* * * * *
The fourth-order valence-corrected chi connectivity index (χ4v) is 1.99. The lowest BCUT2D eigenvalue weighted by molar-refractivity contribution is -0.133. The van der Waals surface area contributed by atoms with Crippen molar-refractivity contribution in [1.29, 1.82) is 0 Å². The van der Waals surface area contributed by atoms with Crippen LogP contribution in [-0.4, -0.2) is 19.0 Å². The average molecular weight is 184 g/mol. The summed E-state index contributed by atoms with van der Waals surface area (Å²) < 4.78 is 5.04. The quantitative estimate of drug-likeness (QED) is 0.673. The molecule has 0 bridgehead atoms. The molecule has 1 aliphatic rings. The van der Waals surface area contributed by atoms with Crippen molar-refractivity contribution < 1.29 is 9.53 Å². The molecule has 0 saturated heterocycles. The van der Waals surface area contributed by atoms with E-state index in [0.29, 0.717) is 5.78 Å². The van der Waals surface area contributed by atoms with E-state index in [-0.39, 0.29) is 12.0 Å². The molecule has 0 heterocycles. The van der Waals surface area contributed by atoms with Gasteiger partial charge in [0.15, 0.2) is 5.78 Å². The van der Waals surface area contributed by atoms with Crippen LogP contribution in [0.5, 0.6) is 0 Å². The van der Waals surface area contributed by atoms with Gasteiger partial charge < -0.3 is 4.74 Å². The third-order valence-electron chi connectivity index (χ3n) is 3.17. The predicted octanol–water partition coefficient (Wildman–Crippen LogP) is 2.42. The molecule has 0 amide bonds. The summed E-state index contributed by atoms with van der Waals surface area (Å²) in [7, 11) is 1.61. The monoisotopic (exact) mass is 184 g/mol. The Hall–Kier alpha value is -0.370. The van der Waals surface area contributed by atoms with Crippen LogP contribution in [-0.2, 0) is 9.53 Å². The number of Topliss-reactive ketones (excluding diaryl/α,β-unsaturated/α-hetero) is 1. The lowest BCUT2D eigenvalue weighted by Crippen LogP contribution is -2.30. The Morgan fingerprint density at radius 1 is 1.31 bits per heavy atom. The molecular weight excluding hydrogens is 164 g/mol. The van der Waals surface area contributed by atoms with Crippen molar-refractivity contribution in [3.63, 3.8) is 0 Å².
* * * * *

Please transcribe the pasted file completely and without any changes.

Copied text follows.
The fourth-order valence-corrected chi connectivity index (χ4v) is 1.99. The lowest BCUT2D eigenvalue weighted by molar-refractivity contribution is -0.133. The van der Waals surface area contributed by atoms with Crippen molar-refractivity contribution in [1.29, 1.82) is 0 Å². The van der Waals surface area contributed by atoms with Crippen LogP contribution in [-0.4, -0.2) is 19.0 Å². The average molecular weight is 184 g/mol. The summed E-state index contributed by atoms with van der Waals surface area (Å²) < 4.78 is 5.04. The quantitative estimate of drug-likeness (QED) is 0.673. The molecule has 0 bridgehead atoms. The molecule has 1 aliphatic rings. The van der Waals surface area contributed by atoms with Crippen molar-refractivity contribution < 1.29 is 9.53 Å². The molecule has 0 saturated heterocycles. The van der Waals surface area contributed by atoms with E-state index in [0.29, 0.717) is 5.78 Å². The van der Waals surface area contributed by atoms with E-state index in [-0.39, 0.29) is 12.0 Å². The molecule has 0 heterocycles. The van der Waals surface area contributed by atoms with Gasteiger partial charge in [0.15, 0.2) is 5.78 Å². The van der Waals surface area contributed by atoms with Crippen LogP contribution in [0.5, 0.6) is 0 Å². The van der Waals surface area contributed by atoms with Gasteiger partial charge < -0.3 is 4.74 Å². The third-order valence-electron chi connectivity index (χ3n) is 3.17. The predicted octanol–water partition coefficient (Wildman–Crippen LogP) is 2.42. The molecule has 0 amide bonds. The summed E-state index contributed by atoms with van der Waals surface area (Å²) in [7, 11) is 1.61. The monoisotopic (exact) mass is 184 g/mol. The Hall–Kier alpha value is -0.370. The van der Waals surface area contributed by atoms with Crippen LogP contribution in [-0.2, 0) is 9.53 Å². The number of Topliss-reactive ketones (excluding diaryl/α,β-unsaturated/α-hetero) is 1. The lowest BCUT2D eigenvalue weighted by Crippen LogP contribution is -2.30. The Morgan fingerprint density at radius 1 is 1.31 bits per heavy atom. The molecular weight excluding hydrogens is 164 g/mol. The van der Waals surface area contributed by atoms with Crippen molar-refractivity contribution in [3.63, 3.8) is 0 Å².